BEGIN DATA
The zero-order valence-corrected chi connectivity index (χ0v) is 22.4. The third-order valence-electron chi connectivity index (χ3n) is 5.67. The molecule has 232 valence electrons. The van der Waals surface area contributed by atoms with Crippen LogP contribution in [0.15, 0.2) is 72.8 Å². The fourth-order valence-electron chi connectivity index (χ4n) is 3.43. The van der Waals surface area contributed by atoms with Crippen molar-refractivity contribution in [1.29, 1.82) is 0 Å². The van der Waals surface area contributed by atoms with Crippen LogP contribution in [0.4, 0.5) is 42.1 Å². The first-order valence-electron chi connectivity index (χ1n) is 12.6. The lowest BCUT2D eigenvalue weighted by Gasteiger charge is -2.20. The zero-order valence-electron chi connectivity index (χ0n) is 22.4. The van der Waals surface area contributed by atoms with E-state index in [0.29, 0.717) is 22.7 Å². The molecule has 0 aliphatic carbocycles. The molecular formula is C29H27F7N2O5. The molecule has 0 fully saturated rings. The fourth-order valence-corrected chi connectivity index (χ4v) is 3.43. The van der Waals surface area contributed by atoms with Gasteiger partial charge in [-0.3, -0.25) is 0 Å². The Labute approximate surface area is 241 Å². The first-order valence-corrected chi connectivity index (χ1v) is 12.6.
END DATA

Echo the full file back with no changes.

The zero-order valence-corrected chi connectivity index (χ0v) is 22.4. The third-order valence-electron chi connectivity index (χ3n) is 5.67. The molecule has 232 valence electrons. The van der Waals surface area contributed by atoms with Crippen LogP contribution in [0.15, 0.2) is 72.8 Å². The fourth-order valence-electron chi connectivity index (χ4n) is 3.43. The van der Waals surface area contributed by atoms with Crippen molar-refractivity contribution in [1.29, 1.82) is 0 Å². The van der Waals surface area contributed by atoms with Crippen LogP contribution in [0.4, 0.5) is 42.1 Å². The first-order valence-electron chi connectivity index (χ1n) is 12.6. The lowest BCUT2D eigenvalue weighted by Gasteiger charge is -2.20. The zero-order valence-electron chi connectivity index (χ0n) is 22.4. The van der Waals surface area contributed by atoms with E-state index in [0.29, 0.717) is 22.7 Å². The molecule has 0 aliphatic carbocycles. The molecular formula is C29H27F7N2O5. The molecule has 0 fully saturated rings. The fourth-order valence-corrected chi connectivity index (χ4v) is 3.43. The van der Waals surface area contributed by atoms with Gasteiger partial charge in [-0.3, -0.25) is 0 Å². The Labute approximate surface area is 241 Å². The first-order valence-corrected chi connectivity index (χ1v) is 12.6.